Movie review by Greg Carlson
Unintentionally hysterical, “Country Strong” is another variation on “A Star Is Born” assembled with all the skill and depth of a third-rate made-for-cable tearjerker. A textbook case of predictability, cliché, and superficiality, Shana Feste’s movie can claim only a single asset: the decent, if not spectacular, musical performances delivered by three of the four principals. Charting the “comeback” of a substance-abusing recording artist caught between her controlling manager husband, her younger lover, and her own demons and insecurities, “Country Strong” drowns in its own melodramatic self-seriousness, from locked dressing room fits to on-stage meltdowns.
As multiple Grammy-winning country music star and slow motion train wreck Kelly Canter, Gwyneth Paltrow can’t entirely shed the elitist, blue blood, power-cleanse entitlement that has served her in a string of British-accented roles including “Shakespeare in Love,” “Great Expectations,” and “Emma.” On paper, the Canter part looks juicy, and hard-luck country singers have earned Oscars for Sissy Spacek, Robert Duvall, Reese Witherspoon, and Jeff Bridges. In each of the previous cases, however, some amount of identifiable human complexity was present; Canter remains so thoroughly opaque we have to take her word that she wants to rebuild her shattered image, since her behavior suggests otherwise.
Feste’s murky screenplay often loses track of Kelly to juggle the rivalries and recriminations of husband James (Tim McGraw, the only legitimate country music star in the bunch, in a non-singing role), rising talent Beau Hutton (Garrett Hedlund, likable) and determined ingénue Chiles Stanton (Leighton Meester, pretending to lack confidence as a performer), each of whom occasionally threatens to steal the spotlight. Many scenes almost collapse under the weight of their own shameless mawkishness, from an awkwardly laughable bedroom cold shoulder to the fluffy and symbolic quail chick nicknamed Loretta Lynn that Kelly intends to nurse to health to the contrivance of Kelly’s redemptive serenade to a little boy dying of cancer. “Country Strong” embraces every stereotype in a tight bear hug.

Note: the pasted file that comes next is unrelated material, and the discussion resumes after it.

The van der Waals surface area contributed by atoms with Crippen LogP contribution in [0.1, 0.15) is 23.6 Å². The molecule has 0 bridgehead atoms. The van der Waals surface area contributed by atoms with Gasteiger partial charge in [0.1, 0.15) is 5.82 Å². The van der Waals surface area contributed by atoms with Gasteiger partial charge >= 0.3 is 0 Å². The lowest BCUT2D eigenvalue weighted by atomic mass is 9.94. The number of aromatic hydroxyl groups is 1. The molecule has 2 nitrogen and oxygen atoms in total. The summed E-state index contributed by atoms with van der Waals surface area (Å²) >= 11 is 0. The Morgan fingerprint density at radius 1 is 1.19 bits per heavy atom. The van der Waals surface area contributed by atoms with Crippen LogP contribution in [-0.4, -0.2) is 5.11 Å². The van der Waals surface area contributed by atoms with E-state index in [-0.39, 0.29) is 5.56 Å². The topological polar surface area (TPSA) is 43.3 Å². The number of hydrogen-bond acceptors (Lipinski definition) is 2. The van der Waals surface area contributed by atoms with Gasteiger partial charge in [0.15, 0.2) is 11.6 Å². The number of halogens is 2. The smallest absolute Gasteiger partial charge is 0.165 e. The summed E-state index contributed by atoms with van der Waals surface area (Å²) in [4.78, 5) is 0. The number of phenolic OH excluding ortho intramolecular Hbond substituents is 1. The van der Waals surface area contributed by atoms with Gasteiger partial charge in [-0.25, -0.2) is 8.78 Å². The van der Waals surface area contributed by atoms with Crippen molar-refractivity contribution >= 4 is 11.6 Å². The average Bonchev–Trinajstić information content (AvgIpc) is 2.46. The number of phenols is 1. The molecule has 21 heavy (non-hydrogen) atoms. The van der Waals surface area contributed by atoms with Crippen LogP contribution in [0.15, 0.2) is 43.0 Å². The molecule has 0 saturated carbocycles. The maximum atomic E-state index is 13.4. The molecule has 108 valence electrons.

In his own way, Beau behaves as erratically as the boozy, addled Kelly, inexplicably flip-flopping when it comes to his feelings for “country Barbie” Chiles. Initially, he treats the shallow dim-bulb with outright contempt, mocking her beauty contestant credentials and questioning her devotion to “real” country music. Later, despite a promise of fidelity to the already adulterous Kelly, Beau finds it hard to resist Chiles’s physical charms (essentially setting up a strongly hinted-at four-way romantic roundelay that, perhaps regrettably, never comes to fruition). Feste herself cannot seem to make up her mind about Chiles, alternately painting the character as a calculating Eve Harrington and as an earnest sweetheart.
“Country Strong” also has the distinct misfortune of arriving a season after “Crazy Heart,” a superior treatment of some of the very same landscape. While both Paltrow’s Kelly Canter and Jeff Bridges’s Bad Blake must atone for their failures and transgressions, only the latter character is rendered with deep reserves of nuance and detail. All four of Feste’s core characters live just outside the grasp of verisimilitude – Chiles’s stage fright freeze-ups are notably phony. Both “Crazy Heart” and “Country Strong” feature tunes meant to exemplify the challenges and regrets of the protagonists, but while “The Weary Kind” readily communicates its unique value to Blake, none of the songs in “Country Strong” share the same kind of emblematic, self-defining importance to the frustratingly unknowable Kelly.
This review was also published in the High Plains Reader the week of 1/10/11.